On forty-eight different occasions, from March 1994 through November 1996, Rossello recommended to seven customer accounts that following the sale of shares of one mutual fund, the proceeds be used to buy shares of another fund from a different fund family. As a result of these transactions, Rossello's customers incurred approximately $157,000 in contingent deferred sales charges ("CDSCs")1 and front-end load fees.2 The average time that Rossello's customers held the funds that she switched in these transactions was eight months; some funds were held for only two months before being switched. By switching from a mutual fund in one family of funds to a fund in another mutual fund family, the commissions Rossello and the broker-dealer received were increased. A number of these switches were between funds with identical or very similar investment objectives. If Rossello had advised those customers to transfer their investments to a different fund in the same family of mutual funds, Rossello and the broker-dealer would have received little or no compensation.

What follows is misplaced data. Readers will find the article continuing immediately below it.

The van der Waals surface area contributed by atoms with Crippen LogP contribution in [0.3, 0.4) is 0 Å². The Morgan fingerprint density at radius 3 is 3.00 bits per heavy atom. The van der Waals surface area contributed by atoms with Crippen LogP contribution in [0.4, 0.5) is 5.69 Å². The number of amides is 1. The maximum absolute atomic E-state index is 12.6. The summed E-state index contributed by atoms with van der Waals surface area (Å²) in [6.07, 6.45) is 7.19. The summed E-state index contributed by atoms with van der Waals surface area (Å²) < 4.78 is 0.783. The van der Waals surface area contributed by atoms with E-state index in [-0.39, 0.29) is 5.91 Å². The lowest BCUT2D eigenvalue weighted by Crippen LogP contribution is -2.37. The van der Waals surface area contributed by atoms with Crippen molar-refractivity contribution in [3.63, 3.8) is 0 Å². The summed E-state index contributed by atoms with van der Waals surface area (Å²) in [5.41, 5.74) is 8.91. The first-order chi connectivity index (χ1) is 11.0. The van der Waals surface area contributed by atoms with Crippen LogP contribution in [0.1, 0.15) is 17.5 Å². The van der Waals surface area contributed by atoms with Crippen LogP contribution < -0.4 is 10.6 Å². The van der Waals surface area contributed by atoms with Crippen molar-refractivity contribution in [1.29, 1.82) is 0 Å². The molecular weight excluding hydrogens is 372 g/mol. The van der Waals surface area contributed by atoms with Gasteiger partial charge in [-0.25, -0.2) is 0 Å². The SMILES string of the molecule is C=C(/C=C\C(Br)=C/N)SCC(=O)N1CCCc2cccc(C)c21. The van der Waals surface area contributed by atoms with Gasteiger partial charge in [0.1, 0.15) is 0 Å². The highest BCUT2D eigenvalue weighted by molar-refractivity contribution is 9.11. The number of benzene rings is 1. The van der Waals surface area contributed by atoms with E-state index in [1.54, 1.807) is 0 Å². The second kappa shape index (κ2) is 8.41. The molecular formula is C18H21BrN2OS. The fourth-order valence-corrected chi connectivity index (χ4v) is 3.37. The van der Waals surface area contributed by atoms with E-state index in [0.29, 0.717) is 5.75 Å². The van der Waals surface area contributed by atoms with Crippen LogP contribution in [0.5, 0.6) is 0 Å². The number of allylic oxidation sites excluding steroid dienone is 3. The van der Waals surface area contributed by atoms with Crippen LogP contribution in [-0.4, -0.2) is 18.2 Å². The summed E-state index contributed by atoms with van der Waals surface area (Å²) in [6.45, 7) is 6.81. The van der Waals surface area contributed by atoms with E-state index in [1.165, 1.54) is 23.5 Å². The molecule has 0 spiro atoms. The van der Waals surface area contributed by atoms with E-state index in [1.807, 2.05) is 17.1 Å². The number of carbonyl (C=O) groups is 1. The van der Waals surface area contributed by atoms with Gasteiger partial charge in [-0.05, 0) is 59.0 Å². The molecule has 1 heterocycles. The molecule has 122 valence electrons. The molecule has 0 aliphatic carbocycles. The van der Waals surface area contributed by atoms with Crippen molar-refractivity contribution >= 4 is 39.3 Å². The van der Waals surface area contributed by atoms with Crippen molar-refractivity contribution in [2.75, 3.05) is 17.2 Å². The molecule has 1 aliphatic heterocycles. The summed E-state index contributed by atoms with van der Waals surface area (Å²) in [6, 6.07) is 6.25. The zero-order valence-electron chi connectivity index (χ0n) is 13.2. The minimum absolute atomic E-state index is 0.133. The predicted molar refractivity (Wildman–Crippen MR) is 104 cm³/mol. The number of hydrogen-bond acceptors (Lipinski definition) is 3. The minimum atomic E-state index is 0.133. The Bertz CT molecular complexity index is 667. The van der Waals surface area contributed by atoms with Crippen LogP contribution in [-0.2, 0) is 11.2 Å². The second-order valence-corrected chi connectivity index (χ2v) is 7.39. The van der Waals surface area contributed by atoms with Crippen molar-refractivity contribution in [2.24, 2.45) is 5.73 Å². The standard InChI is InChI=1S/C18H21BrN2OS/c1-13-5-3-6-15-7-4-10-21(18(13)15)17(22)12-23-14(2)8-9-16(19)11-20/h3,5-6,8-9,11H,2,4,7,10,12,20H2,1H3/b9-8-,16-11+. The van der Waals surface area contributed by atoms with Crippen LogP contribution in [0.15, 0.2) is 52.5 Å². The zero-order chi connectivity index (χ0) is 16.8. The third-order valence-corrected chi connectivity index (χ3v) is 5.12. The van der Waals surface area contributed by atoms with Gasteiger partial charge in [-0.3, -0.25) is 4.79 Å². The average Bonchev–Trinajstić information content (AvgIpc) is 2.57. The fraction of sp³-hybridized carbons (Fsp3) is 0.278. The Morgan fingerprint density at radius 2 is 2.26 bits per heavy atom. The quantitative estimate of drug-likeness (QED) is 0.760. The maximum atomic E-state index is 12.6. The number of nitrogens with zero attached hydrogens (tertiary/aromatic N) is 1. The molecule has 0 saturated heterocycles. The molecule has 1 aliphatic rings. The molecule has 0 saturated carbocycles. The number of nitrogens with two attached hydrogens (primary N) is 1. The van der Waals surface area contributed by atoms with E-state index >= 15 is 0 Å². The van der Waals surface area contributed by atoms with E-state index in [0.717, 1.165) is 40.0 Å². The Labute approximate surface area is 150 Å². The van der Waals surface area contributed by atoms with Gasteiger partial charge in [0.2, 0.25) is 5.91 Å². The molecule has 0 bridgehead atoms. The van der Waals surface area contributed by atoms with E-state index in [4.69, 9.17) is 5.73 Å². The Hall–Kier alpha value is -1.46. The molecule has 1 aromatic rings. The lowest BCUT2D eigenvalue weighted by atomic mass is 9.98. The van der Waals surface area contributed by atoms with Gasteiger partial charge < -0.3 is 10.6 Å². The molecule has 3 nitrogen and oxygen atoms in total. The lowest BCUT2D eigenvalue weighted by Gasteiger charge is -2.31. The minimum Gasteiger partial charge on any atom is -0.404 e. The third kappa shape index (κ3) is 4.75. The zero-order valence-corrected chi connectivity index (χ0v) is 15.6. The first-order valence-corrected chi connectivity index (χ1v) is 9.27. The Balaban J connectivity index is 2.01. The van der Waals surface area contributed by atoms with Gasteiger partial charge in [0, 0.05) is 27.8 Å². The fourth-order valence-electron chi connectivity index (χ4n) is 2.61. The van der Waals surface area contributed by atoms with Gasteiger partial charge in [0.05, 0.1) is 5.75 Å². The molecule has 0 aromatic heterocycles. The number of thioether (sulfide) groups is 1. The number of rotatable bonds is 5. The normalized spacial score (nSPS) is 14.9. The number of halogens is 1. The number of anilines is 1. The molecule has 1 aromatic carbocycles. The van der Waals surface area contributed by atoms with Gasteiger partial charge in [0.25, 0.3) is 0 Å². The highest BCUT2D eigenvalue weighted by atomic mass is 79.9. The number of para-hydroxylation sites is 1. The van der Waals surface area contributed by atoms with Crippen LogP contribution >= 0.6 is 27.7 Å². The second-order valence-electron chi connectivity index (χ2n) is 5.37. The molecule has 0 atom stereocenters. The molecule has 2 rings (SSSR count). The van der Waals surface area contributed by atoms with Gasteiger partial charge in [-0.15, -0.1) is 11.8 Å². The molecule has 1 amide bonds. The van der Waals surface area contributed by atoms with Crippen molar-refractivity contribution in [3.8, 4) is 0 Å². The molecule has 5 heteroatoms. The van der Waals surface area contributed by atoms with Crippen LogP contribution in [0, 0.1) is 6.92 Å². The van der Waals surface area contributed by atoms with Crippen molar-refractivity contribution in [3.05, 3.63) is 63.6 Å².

Several of the transactions exhibit a circular switching pattern, where Rossello's customers engaged in a series of mutual fund switches incurring thousands of dollars of CDSCs and front-end load fees, only to later buy back into the same mutual funds that they sold in the first instance. In one example of such switching circularity, an eighty-nine-year-old investor, within a two and a half year period, switched from fund A to fund B, redeemed more shares of fund A to buy fund C, then switched from fund C to fund B, redeemed the shares of fund B to switch back to fund A, switched next to fund D, then to fund E, back to fund D, and finally switched back to fund A again.


Rossello initiated most, if not all, of the mutual fund switches. In these transactions, she always recommended the funds that her customers purchased with the proceeds from the funds they sold. Rossello on occasion verbally failed to inform several customers about the correct amount of the CDSCs that would be incurred when certain mutual funds were sold, although these were reflected in trade confirmations subsequently sent by the broker-dealer. Rossello did not disclose to her customers that they had the option of exchanging their fund shares at little or no cost to another fund in the same family.